Testing a super-tough product to the moment where it meets its breaking-point is one of the many joys of being a YouTube product tester, even when your “little science experiment” doesn’t go according to plan, or you accidentally take things a tad too far.
Want to see how much abuse a pair of tactical pants can handle? Send them through a trash compactor, or throw them to a litter of pitbull pups begging for a new chew toy. Remember when Mercedes-Benz claimed that the first 4×4² version of the G550 Geländewagen was the most capable street-legal Benz ever built? Some reviewers got one for a week in order to put it through its paces at the local off-road park.
Such was the case when YouTube car detailing and all around detail-oriented influencer, Pan The Organizer, took a previously installed layer of AvalonKing’s Armor Shield IX nano ceramic coating, and gave it one hell of a shakedown.
How did the world’s highest rated consumer-grade ceramic coating fair after being thrashed by all that is chemically abrasive? Well you’ll just have to keep on reading to find out…
What Does AvalonKing Armor Shield IX Reject and Resist in Everyday Life?
By design, a quality-grade, 9H-rated nano ceramic coating should not just create a shiny finish on all kinds of surfaces, but turn them into a super slick surface as well. This allows the coating to reject a vast majority of the contaminant-rich bullshit thrown at it, as well as things like overzealous washes down at the local car wash.
Although having a 9H-rated ceramic coating resistance rating reduces the risk of scratches, it is the hydrophobic properties within a ceramic coating’s mirror-like shine that make it impressive.
Some examples of the ilk Armor Shield IX DIY ceramic coating resists and rejects includes: Bird turds, tree sap, UV rays, acid rain, road grime, berry stains, bug splatter, dust and dirt, and a crowd of other crap. There’s even the possibility that Armor Shield IX will reject the bat-shit-crazy slurs slung at your rear bumper by an equally batty ex, as they slowly disappear in your rearview mirror.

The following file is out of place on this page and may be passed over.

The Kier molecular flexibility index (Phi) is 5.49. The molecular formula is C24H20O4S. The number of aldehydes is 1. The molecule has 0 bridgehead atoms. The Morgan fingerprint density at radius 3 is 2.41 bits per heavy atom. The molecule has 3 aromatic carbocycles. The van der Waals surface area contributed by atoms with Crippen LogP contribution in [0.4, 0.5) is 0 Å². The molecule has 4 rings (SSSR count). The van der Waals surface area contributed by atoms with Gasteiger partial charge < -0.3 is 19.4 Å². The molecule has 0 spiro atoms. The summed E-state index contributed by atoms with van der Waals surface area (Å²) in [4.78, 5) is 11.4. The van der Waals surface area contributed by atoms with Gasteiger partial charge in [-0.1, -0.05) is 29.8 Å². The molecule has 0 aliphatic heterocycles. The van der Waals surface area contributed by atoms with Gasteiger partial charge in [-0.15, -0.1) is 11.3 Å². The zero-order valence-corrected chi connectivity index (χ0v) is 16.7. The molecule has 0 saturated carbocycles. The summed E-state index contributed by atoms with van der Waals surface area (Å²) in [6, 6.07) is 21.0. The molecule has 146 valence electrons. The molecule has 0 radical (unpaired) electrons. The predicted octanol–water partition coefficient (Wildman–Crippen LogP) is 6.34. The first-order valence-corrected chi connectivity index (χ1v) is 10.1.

Oh, and as for damage incurred from man-made chemical exposure, Armor Shield IX hosts the ability to send things like graffiti (both in spray paint and permanent marker form) packing, as well as deicers, brake dust, road salt, exhaust soot, and a host of other gunk.
What Are the Strengths and Weaknesses of a 9H-Rated Nano Ceramic Coating?
Albatross droppings and incoherent slurs aside, real world inquiries about Armor Shield IX’s ceramic coating resilience levels have more to do with the following everyday issues than anything else.
While nano-technology definitely makes maintenance a cinch, and boosts things like gloss and shine, it is a ceramic coating’s ability to reject the harmful contaminants listed in the previous section that make it truly unique.
But whereas directly dousing ceramic coatings with water in order to determine if the formula prevents water spots from forming is indeed a legitimate source of interest, hitting surface coatings with harsh chemicals seems far more… exciting.
Man-made chemicals, and the chemical compounds contained within their molecular layers, run the risk of leaving chemical stains on surfaces, which makes them a risky DIY endeavor for those looking to torture test a product. Simply put: Acid-rich chemicals are the Achilles heel for 9H-rated nano ceramic coating.
Quick Tip: When it comes to working with chemicals, always do your research before trying something new. Utilizing proven ceramic coating removal methods and appropriate chemicals will prevent you from hammering the hell out of your vehicle’s clear coat and painted porous surfaces.
The Armor Shield IX Torture Test Explained